The best way for humans to study the oceans could be to act more like fish — or at least to appear more fish-like to other marine life.
That’s the idea behind the Soft Robotic Fish, known as SoFi, which was developed by a team at MIT. Don’t confuse the SoFi fish with SoFi, the online loan refinancing company.
The researchers published details in Science Robotics Wednesday about the process that went into designing a robot that could operate underwater and mimic the movements of fish closely enough to travel among marine life without spooking it.
“For us, this fish is magical,” Daniela Rus, director of the Computer Science and Artificial Intelligence Laboratory (CSAIL) at MIT, who led the work and co-authored the paper, told the L.A. Times. “We imagine someday it might help us uncover more mysteries from the amazing underwater world that we know so little about.”
Building a robot that functions in an aquatic setting involved quite a few challenges.
Typically robots use radio waves to communicate with controls, but those don’t travel more than a few centimeters in water. Instead, the team at MIT used audio signals to direct the robot, allowing a diver to direct the SoFi from nearly 70 feet away using a modified Super Nintendo controller.
This allows SoFi to move freely through the water, solving the problem of having to keep submerged robots tethered to boats or other vehicles.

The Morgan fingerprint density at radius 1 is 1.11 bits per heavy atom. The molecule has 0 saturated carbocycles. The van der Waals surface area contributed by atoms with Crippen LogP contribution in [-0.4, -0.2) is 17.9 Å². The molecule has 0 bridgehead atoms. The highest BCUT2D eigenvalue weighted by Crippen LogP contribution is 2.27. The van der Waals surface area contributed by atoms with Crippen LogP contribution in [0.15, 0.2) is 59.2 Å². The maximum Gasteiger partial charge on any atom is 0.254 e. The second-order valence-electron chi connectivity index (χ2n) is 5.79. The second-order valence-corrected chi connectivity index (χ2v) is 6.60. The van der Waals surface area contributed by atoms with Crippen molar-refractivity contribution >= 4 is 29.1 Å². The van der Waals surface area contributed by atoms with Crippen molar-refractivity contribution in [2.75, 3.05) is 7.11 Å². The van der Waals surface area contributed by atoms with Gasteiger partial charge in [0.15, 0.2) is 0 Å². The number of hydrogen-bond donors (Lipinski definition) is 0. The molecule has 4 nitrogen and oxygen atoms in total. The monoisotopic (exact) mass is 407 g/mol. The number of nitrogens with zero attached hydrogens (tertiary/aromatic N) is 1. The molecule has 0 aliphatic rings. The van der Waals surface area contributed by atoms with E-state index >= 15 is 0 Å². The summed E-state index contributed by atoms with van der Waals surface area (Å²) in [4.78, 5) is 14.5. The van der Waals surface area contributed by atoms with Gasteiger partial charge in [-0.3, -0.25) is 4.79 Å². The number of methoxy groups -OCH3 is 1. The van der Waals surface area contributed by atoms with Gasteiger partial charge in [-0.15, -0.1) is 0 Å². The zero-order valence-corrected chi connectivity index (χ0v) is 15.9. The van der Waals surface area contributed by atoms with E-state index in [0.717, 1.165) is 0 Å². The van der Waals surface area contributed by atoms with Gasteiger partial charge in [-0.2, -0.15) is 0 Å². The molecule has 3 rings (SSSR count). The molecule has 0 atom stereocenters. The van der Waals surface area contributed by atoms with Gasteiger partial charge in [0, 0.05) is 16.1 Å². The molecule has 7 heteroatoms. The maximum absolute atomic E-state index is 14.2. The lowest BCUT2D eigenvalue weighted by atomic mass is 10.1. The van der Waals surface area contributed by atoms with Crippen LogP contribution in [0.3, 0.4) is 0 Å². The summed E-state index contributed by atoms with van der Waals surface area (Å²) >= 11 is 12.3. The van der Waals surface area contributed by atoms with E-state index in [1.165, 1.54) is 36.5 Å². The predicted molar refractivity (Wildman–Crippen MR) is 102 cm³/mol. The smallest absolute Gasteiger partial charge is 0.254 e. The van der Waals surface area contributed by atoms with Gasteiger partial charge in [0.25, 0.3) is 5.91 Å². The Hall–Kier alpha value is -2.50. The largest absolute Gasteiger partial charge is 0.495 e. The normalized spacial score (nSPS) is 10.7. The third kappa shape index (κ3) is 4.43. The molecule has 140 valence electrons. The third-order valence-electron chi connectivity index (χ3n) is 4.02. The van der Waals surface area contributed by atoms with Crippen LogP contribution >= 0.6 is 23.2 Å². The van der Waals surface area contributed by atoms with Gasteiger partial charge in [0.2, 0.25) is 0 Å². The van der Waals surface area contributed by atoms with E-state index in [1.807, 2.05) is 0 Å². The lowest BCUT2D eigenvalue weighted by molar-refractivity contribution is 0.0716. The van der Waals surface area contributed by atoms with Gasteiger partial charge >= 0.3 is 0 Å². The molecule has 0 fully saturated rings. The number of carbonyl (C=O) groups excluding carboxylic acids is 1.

To capture the movement of fish, the robot includes two hollow chambers of water and air that are pumped through to create the propelling tail motion.
The body of the robotic fish is built from relatively inexpensive 3D-printed parts and includes water-tight compartments to house a Linux-PC and a fish-eye camera.
In order to get the robot to float through the water at different depths and changing pressure levels, SoFi contains a cylinder that compresses and depresses air to mimic the swim bladders of real fish. Additionally, many of the air-tight compartments are filled with oil, which allows SoFi to operate in depths up to 60 feet.
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While SoFi is not the first robotic fish to mimic aquatic movements, the combination of so many solutions make it a significant advancement for both the bio-inspired design community and those working in marine research.
“I think this new robotic fish has a lot of potential, being small, nonintrusive, with sufficient power to operate in turbulent waters,” Ken Smith, a marine ecologist at the Monterey Bay institute who didn’t work on the study, told the L.A. Times. “Future versions with increased depth capability and longevity would be very valuable to marine scientists studying shallow-water ecosystems.”